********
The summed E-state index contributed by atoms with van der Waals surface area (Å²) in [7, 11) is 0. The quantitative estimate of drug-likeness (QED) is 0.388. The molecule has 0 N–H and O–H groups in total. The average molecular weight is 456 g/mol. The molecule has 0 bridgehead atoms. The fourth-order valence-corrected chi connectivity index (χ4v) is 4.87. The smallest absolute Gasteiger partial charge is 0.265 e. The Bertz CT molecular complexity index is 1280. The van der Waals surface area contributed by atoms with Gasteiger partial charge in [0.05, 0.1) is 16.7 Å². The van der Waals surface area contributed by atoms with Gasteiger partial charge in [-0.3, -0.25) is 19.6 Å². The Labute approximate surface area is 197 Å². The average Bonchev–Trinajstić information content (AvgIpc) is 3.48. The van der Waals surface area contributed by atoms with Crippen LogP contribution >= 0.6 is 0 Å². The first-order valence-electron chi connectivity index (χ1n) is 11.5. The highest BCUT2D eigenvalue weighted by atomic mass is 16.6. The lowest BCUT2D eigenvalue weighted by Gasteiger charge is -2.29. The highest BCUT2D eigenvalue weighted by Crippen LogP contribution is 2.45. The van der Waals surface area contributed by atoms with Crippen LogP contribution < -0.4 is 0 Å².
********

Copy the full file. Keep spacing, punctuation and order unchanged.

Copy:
The summed E-state index contributed by atoms with van der Waals surface area (Å²) in [7, 11) is 0. The quantitative estimate of drug-likeness (QED) is 0.388. The molecule has 0 N–H and O–H groups in total. The average molecular weight is 456 g/mol. The molecule has 0 bridgehead atoms. The fourth-order valence-corrected chi connectivity index (χ4v) is 4.87. The smallest absolute Gasteiger partial charge is 0.265 e. The Bertz CT molecular complexity index is 1280. The van der Waals surface area contributed by atoms with Gasteiger partial charge in [0.05, 0.1) is 16.7 Å². The van der Waals surface area contributed by atoms with Gasteiger partial charge in [-0.3, -0.25) is 19.6 Å². The Labute approximate surface area is 197 Å². The average Bonchev–Trinajstić information content (AvgIpc) is 3.48. The van der Waals surface area contributed by atoms with Crippen LogP contribution >= 0.6 is 0 Å². The first-order valence-electron chi connectivity index (χ1n) is 11.5. The highest BCUT2D eigenvalue weighted by atomic mass is 16.6. The lowest BCUT2D eigenvalue weighted by Gasteiger charge is -2.29. The highest BCUT2D eigenvalue weighted by Crippen LogP contribution is 2.45. The van der Waals surface area contributed by atoms with Crippen LogP contribution < -0.4 is 0 Å².